In Egypt, the Junior Developers project, which currently enrolls 3,000 students in a three-year summer program on programming skills, has been so well received that Microsoft is planning to expand the program.
In China, Microsoft has partnered with the government to distribute an IT skills curriculum, including lesson plans and materials, to spread computer literacy to the country’s 250 million primary and secondary students. Also, Microsoft is supporting the establishment of three computer labs in each of China’s 31 provinces, including networked PCs and high-speed Internet access.
Refurbished Computers Provide New Opportunities
In addition to Microsoft’s partnership agreement with OAS, the company today also announced the expansion of the Microsoft Authorized Refurbishment (MAR) program. Previously available only in the U.S., Europe, the Middle East, Africa and Australia, MAR is now being made available worldwide. The program authorizes computer refurbishers to reinstall the Microsoft Windows operating system onto donated used PCs destined for schools and nonprofit organizations. Commercial refurbishers will now be eligible to participate in the expanded program, which was previously open to nonprofit refurbishers only.
Each year, millions of computers are discarded by businesses and other organizations. The International Association of Electronics Recyclers estimates that by 2010, 1 billion units of computer equipment will have been decommissioned worldwide. According to the International Business Leaders Forum’s Digital Partnership survey, in the next three years, another 1 million computers will be retired by just 20 global corporations in the U.S. and Europe alone. On average, these PCs are only three years old, which makes PC refurbishment one of the best ways to provide computers to schools, charities and other nonprofit organizations.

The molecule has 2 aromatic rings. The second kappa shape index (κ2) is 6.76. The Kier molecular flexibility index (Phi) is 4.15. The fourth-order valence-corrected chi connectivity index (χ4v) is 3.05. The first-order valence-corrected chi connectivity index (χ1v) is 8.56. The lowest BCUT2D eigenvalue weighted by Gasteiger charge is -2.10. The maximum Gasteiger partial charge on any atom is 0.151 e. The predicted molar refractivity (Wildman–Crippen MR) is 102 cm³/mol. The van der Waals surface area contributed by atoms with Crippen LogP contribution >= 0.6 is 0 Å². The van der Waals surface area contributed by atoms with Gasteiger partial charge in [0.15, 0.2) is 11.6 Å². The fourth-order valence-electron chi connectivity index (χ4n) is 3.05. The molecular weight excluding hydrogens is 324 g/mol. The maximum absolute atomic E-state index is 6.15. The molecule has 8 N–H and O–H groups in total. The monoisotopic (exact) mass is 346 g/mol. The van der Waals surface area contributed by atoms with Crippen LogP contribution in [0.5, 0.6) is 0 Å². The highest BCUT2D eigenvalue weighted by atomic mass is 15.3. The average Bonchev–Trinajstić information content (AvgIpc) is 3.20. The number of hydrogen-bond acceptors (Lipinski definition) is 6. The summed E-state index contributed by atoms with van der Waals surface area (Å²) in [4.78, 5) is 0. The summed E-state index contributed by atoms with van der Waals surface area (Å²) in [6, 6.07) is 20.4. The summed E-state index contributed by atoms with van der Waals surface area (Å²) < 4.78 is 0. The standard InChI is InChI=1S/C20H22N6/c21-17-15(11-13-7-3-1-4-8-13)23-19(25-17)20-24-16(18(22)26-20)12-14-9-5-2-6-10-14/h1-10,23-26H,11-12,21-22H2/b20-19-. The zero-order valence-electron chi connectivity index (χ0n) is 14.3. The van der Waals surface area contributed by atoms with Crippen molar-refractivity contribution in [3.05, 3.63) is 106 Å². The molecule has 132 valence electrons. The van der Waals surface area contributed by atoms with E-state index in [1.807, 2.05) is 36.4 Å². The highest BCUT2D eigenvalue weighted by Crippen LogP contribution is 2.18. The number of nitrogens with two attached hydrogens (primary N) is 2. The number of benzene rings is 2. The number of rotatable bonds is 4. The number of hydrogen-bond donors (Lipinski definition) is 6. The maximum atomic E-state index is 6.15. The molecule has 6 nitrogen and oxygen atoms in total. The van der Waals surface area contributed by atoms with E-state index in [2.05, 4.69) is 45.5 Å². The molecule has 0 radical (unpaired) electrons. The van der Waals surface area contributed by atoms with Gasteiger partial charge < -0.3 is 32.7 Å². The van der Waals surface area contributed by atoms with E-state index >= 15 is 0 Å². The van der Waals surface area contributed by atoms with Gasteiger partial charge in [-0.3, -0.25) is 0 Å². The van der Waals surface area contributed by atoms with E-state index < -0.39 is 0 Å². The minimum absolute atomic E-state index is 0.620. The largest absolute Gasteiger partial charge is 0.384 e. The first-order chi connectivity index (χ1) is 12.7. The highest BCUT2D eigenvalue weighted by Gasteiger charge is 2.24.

To date, Microsoft has donated 103,000 licenses in North America through MAR programs, which were launched in 2002 in response to requests from the refurbishment, education and nonprofit communities. In April 2004, the program was expanded to include Europe, the Middle East and Africa. Organizations, both commercial and nonprofit, can join the MAR program (see Related Links, right).
Microsoft launched the Unlimited Potential initiative in 2003 after consulting with governments and development agencies, which wanted public and private partnerships to help develop the workforce skills of adults — particularly those disadvantaged groups of adults who are outside of traditional school settings. Microsoft now partners with 445 organizations in 89 countries to set up and support thousands of community centers where people learn IT skills.
The Unlimited Potential learning centers are tailored to each of the countries in which they operate. In India, the focus is on developing the workforce skills of women; in Southern Africa, Microsoft is working with the UN Development Program to explore innovative ways that technology can best support those HIV/AIDS ravaged countries.
Since May 2003, Microsoft has invested $42.9 million in cash and $75.1 million in software (a total of $118 million) in Unlimited Potential programs operating in 89 countries, with additional grants still being approved.
“Microsoft will continue to work to create innovative technology solutions to broaden digital inclusion,” said Pamela Passman, vice president of global corporate affairs at Microsoft. “By partnering with others in supporting technology education, skills and access, we can create opportunities for those who are underserved by technology and help raise the living standards for people around the world.”